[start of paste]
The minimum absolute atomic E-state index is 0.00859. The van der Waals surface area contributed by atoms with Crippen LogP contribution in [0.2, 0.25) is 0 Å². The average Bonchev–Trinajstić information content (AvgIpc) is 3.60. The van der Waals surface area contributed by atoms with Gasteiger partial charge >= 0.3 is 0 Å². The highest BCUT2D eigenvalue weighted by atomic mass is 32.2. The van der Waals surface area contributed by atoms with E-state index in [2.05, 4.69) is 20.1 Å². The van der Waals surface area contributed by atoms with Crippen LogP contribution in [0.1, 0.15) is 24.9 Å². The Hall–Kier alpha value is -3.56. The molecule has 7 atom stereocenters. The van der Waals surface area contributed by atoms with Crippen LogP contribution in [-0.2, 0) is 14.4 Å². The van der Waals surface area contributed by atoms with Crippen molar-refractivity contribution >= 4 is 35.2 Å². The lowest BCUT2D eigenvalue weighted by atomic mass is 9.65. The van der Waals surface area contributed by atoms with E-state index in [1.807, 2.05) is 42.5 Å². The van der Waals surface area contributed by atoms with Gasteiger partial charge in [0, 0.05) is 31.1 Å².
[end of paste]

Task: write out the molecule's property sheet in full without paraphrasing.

The minimum absolute atomic E-state index is 0.00859. The van der Waals surface area contributed by atoms with Crippen LogP contribution in [0.2, 0.25) is 0 Å². The average Bonchev–Trinajstić information content (AvgIpc) is 3.60. The van der Waals surface area contributed by atoms with Gasteiger partial charge >= 0.3 is 0 Å². The highest BCUT2D eigenvalue weighted by atomic mass is 32.2. The van der Waals surface area contributed by atoms with E-state index in [2.05, 4.69) is 20.1 Å². The van der Waals surface area contributed by atoms with Crippen LogP contribution in [0.1, 0.15) is 24.9 Å². The Hall–Kier alpha value is -3.56. The molecule has 7 atom stereocenters. The van der Waals surface area contributed by atoms with Crippen LogP contribution in [-0.2, 0) is 14.4 Å². The van der Waals surface area contributed by atoms with Crippen molar-refractivity contribution >= 4 is 35.2 Å². The lowest BCUT2D eigenvalue weighted by atomic mass is 9.65. The van der Waals surface area contributed by atoms with E-state index in [1.807, 2.05) is 42.5 Å². The van der Waals surface area contributed by atoms with Gasteiger partial charge in [0, 0.05) is 31.1 Å².